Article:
So yes, not quite what Science News was trying to sell, but pretty interesting all the same. And a project for some enterprising breeder in east Africa: Domesticate your local vanilla.

Duty Calls: Forgotten Root Vegetables Edition

It’s a sickness, I know, but when I read the Grauniad article Luigi just nibbled — Salsify: Waitrose brings back ‘forgotten’ Victorian vegetable — I knew I couldn’t rest or, indeed, eat lunch, until I’d set matters straight.

The article says:

The vegetable will be available at Waitrose in the black variety, grown in Cambridgeshire and Norfolk, as well as a small amount of white salsify, which is grown in the sandy soils of Ayrshire in Scotland.

A reasonable person might imagine that there are indeed two varieties of a single crop. An unreasonable one, me, would take to his keyboard in a huff, explaining that the vegetable occasionally known as black salsify, is also known as scorzonera, and is botanically Scorzonera hispanica, while salsify is Tragopogon porrifolius. Admittedly both are in the same family (Asteraceae) but they are not varieties of a single crop, unless that crop is forgotten Victorian root vegetables.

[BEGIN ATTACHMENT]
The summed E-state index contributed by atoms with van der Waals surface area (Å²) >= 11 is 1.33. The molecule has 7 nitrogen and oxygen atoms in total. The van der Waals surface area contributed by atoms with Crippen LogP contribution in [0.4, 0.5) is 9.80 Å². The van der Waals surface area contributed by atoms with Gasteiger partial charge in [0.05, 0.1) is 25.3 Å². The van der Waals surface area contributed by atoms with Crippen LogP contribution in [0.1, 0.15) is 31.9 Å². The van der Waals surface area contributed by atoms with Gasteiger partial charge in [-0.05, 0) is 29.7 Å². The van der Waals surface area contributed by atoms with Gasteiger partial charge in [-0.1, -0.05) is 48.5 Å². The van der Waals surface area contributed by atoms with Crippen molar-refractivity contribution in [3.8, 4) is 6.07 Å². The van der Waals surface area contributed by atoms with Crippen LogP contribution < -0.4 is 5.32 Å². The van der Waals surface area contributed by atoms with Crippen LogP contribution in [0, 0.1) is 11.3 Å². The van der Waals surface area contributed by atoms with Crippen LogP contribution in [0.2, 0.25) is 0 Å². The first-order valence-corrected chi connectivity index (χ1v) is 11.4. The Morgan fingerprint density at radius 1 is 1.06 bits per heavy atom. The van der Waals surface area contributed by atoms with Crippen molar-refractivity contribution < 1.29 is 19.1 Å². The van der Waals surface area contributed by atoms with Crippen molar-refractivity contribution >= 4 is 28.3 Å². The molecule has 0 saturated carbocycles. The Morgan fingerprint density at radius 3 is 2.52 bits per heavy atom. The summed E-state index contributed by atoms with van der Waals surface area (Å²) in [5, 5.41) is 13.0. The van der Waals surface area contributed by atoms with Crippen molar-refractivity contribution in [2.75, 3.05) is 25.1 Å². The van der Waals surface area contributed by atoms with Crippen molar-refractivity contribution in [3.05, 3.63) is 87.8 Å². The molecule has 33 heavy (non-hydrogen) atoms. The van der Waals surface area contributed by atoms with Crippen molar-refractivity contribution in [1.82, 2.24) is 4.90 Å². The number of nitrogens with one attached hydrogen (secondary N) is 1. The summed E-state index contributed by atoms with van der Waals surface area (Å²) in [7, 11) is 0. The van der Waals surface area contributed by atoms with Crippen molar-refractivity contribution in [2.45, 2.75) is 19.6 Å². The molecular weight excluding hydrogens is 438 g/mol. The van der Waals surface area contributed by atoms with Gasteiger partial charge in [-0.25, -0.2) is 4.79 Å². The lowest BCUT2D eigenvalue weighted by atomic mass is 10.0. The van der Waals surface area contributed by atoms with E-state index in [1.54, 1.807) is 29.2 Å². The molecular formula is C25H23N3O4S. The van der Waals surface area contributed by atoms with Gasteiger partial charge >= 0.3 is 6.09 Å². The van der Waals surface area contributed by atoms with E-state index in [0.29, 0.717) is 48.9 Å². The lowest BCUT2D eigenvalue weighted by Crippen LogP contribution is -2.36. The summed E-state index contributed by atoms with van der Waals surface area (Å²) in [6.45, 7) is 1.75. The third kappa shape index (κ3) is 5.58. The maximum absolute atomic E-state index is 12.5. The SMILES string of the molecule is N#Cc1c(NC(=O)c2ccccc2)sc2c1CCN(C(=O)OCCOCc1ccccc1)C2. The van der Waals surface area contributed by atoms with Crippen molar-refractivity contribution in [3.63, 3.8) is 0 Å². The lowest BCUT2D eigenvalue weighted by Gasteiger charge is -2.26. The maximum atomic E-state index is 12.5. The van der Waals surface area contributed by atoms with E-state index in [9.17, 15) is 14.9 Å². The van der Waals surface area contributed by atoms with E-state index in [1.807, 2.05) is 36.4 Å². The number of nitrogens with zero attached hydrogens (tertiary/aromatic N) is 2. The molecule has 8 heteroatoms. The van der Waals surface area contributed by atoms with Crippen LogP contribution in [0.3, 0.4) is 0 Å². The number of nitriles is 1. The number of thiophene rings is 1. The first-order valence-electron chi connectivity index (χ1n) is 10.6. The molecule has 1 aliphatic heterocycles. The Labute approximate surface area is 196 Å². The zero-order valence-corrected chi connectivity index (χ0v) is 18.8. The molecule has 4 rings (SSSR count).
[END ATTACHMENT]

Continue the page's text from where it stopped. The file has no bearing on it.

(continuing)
Adding insult to injury, the Guardian’s photograph of Tragopogon porrifolius is captioned “Scorzonera hispanica (salsify) roots with tendrils. Photograph: Dorling Kindersley/Getty Images/Dorling Kindersley”. Right common name, wrong Latin name.

I traced it back to the original. The page itself has vanished, but thanks to the Internet Archive a version has been captured, and though it lacks the image, it does state clearly that it is Tragopogon porrifolius.

Somewhere along the line, probably when Getty Images acquired it from Dorling Kindersley, things got messed up. Certainly Getty’s gallery of salsify images is a jumble of the two species, with Scorzonera predominant.

I’ll go and get my lunch now.